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Science Wire

The latest science media releases highlighting exciting news and research from around the globe.

LISA Pathfinder, ready for launch.  In this image, taken with an ultra-wide angle fisheye lens on 19 November, the spacecraft is hidden from view, encapsulated in the ‘upper composite’ of its Vega rocket. Only the aerodynamic fairing at the top of the fully assembled launcher is visible, while the lower stages are hidden by the movable access platform. The hose is part of the air conditioning system that regulates the environment inside the fairing. Image via ESA.
Science Wire | Dec 01, 2015

Countdown running to LISA Pathfinder launch

LISA Pathfinder is the forerunning of a mission designed to detect gravitational waves from space. It’ll launch on December 2 – tonight, according to U.S. clocks.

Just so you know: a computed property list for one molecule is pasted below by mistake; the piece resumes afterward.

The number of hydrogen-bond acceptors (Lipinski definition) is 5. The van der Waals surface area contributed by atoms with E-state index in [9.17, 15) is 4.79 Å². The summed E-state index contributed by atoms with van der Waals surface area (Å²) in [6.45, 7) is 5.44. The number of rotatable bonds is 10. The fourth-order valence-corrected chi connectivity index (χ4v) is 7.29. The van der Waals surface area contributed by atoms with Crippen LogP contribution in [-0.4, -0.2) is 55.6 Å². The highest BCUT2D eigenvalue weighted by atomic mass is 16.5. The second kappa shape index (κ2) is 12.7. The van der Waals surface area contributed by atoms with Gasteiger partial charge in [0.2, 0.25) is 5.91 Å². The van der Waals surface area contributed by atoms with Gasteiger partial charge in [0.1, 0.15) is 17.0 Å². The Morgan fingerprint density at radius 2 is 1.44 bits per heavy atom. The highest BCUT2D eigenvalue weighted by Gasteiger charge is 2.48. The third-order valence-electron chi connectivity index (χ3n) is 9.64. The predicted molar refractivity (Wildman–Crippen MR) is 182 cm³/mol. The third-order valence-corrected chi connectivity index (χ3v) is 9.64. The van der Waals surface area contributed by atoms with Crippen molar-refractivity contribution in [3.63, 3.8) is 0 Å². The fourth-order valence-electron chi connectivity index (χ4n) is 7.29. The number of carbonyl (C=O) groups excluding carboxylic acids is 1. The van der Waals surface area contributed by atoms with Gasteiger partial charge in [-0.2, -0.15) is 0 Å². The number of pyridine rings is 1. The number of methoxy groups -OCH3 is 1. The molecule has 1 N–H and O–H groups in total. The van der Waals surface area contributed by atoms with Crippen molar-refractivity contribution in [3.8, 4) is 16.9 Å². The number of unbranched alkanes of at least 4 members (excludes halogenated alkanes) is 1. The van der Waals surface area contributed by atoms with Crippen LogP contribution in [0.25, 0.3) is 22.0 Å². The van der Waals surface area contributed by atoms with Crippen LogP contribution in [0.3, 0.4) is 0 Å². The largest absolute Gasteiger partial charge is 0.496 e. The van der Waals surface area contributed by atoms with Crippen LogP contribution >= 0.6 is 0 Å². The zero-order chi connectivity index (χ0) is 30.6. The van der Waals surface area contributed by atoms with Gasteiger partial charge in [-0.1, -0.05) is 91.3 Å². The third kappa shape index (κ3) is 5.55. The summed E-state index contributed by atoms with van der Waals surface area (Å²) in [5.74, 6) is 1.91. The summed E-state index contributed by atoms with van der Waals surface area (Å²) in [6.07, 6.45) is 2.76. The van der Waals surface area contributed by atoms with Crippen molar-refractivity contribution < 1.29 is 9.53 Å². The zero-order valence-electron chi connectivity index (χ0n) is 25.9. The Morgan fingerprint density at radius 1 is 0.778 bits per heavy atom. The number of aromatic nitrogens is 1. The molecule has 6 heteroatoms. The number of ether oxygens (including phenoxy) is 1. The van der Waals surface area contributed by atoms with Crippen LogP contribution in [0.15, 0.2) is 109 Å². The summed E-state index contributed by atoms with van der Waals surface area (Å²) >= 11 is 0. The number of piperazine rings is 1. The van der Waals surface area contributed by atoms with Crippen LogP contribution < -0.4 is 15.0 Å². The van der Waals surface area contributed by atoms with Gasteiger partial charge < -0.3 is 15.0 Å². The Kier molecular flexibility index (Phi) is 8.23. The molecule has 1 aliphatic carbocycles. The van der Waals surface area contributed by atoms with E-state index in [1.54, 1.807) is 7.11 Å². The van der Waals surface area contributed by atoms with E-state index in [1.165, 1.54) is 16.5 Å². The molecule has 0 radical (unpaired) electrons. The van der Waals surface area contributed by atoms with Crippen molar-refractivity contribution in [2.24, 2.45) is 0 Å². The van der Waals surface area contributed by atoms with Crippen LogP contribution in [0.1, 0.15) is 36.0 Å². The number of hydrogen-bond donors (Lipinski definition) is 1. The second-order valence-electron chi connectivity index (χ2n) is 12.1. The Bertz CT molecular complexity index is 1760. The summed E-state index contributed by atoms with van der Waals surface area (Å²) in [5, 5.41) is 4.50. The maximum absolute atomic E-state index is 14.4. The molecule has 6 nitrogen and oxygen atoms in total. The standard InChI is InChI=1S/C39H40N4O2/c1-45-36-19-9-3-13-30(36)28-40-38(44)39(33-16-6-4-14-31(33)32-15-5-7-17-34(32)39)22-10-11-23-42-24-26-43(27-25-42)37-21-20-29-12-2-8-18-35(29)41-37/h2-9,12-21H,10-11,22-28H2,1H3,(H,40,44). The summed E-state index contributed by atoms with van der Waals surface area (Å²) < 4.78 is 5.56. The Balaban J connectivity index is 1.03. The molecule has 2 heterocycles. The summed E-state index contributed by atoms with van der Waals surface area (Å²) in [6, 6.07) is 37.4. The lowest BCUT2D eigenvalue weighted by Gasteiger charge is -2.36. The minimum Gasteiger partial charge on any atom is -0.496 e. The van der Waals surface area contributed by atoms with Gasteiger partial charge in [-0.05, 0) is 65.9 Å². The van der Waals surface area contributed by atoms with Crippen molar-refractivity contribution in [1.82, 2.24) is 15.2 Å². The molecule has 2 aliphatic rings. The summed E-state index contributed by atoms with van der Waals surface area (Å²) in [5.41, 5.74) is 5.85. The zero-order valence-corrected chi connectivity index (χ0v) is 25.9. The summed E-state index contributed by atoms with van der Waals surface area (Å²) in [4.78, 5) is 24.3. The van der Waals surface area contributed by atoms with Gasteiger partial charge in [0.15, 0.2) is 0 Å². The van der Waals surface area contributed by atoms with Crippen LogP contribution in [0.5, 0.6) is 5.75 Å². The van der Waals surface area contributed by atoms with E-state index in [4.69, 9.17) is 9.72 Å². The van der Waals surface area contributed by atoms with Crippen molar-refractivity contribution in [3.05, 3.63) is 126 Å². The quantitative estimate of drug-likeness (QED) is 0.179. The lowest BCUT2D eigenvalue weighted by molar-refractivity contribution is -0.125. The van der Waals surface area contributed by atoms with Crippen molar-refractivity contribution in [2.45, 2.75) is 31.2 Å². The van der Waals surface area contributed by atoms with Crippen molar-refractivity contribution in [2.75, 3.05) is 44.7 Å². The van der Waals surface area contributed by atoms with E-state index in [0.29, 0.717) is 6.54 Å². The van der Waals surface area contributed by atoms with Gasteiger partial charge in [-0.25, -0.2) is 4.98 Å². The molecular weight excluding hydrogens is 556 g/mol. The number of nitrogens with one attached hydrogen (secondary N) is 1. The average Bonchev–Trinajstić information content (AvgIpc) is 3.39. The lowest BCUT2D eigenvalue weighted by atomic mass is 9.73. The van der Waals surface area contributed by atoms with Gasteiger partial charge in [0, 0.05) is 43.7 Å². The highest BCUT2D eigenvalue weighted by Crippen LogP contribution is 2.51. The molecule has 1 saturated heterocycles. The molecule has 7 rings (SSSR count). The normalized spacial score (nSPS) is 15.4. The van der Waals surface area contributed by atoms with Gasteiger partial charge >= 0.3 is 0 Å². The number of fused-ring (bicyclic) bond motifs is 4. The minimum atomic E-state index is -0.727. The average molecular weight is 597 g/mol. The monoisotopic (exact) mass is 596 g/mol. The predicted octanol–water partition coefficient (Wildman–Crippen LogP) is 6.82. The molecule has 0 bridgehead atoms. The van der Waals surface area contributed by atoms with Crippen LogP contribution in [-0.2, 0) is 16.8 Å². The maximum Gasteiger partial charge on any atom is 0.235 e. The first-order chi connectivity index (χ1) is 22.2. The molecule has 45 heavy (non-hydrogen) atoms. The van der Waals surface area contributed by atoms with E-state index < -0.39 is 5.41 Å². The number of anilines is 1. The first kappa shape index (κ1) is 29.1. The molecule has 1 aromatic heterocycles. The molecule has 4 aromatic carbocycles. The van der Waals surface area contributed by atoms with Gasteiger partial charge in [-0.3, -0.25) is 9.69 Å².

View larger. | Artist's concept of our sun as viewed from a very distant planet, via NASA / ESA / Adolf Schaller.
Science Wire | Dec 01, 2015

New most distant object in solar system

More than 100 times farther from the sun than Earth, this object has been designated V774104. It’s fueling speculation about a Planet X.

Image Credit: H Dragon
Science Wire | Dec 01, 2015

Lifeform of the week: Horseshoe crab

If the horseshoe crab looks like it comes from another era, that’s because it does.

Image Credit: Rob Lavinsky
Science Wire | Dec 01, 2015

What’s the birthstone for December?

December has two birthstones, turquoise and zircon.

Wisdom and mate, 2015, via U.S. Department of the Interior
Science Wire | Nov 30, 2015

Wisdom is back again!

Wisdom – world’s oldest living, banded, wild bird – has returned to Midway Atoll National Wildlife Refuge. She’s 64 years old and a symbol of hope and inspiration.

Image credit: Matthew Lutz, Princeton University and Chris Reid, University of Sydney.
Science Wire | Nov 30, 2015

Army ants build living bridges

If a gap interrupts a swarm of army ants, they build a ‘living bridge’ using their own bodies. How? New research says ants perform a collective computation.

Science Wire | Nov 30, 2015

Bumping up against a parallel universe